UPDATED 03.07.2017 The Notice of Intent to review and rescind the Clean Water Rule as published in the Federal Register is available here.
On February 28, 2017, President Trump signed the Presidential Executive Order on Restoring the Rule of Law, Federalism, and Economic Growth by Reviewing the “Waters of the United States” Rule. This rule defines what bodies of water are subject to protections under the Clean Water Act as navigable waters, defined as waters of the United States (WOTUS).
The Executive Order states a policy of “ensur[ing] that the Nation’s navigable waters are kept free from pollution, while at the same time promoting economic growth, minimizing regulatory uncertainty, and showing due regard for the roles of the Congress and the States under the Constitution.” It directs the Administrator of the EPA and the Assistant Secretary of the Army for Civil Works to review the rule for consistency with this policy, rescinding or revising it as needed, as well as to review other orders, rules, regulations, guidelines, or policies implementing or enforcing the rule. The Executive Order also notes that action by the Attorney General in pending litigation may be warranted. The Executive Order further suggests that “navigable waters” be defined in a future rulemaking consistent with the opinion of Justice Scalia in Rapanos v. United States, a more restrictive definition.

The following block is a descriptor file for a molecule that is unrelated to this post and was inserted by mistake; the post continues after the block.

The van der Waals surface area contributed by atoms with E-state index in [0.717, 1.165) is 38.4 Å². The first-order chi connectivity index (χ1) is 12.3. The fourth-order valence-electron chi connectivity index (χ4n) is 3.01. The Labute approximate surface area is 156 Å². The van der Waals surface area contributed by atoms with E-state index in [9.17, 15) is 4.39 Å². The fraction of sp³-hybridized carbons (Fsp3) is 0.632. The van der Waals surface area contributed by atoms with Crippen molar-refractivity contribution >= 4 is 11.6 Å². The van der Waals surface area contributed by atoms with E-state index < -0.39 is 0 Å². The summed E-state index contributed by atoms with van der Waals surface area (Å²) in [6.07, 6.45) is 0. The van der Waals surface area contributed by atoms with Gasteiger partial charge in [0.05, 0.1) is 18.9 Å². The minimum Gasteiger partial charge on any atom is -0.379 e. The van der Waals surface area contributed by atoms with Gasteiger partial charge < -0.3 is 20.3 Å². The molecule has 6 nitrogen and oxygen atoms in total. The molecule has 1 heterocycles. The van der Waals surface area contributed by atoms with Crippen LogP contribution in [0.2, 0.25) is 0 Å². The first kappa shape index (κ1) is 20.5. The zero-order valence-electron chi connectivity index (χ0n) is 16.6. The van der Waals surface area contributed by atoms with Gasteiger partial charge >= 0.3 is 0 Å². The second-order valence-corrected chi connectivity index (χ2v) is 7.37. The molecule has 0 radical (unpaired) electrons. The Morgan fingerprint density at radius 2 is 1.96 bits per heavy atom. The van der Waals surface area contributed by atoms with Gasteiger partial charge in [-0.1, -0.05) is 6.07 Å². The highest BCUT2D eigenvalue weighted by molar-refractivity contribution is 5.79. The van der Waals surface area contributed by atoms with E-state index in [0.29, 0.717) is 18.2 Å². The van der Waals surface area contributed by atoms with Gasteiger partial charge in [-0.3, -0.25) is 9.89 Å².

The same day, the EPA submitted a Notice of Intention to Review and Rescind or Revise the Clean Water Rule to the Federal Register for publication. This notice announces the intention of EPA and the Army to review the rule and “provide[s] advanced notice of a forthcoming proposed rulemaking consistent with the Executive Order.” The notice states that “[a]gencies have inherent authority to reconsider past decisions and to revise, replace or repeal a decision to the extent permitted by law and supported by a reasoned explanation.”
While there has not yet been an Executive Order issued concerning the Clean Power Plan, this Executive Order on WOTUS may provide a preview of what is to come for the CPP, including an EPA notice to start the review process as soon as the Executive Order issues. The Stream Protection Rule, which covered waterways near coal mines often subject to pollution as a result of mining, has already been overturned using the Congressional Review Act.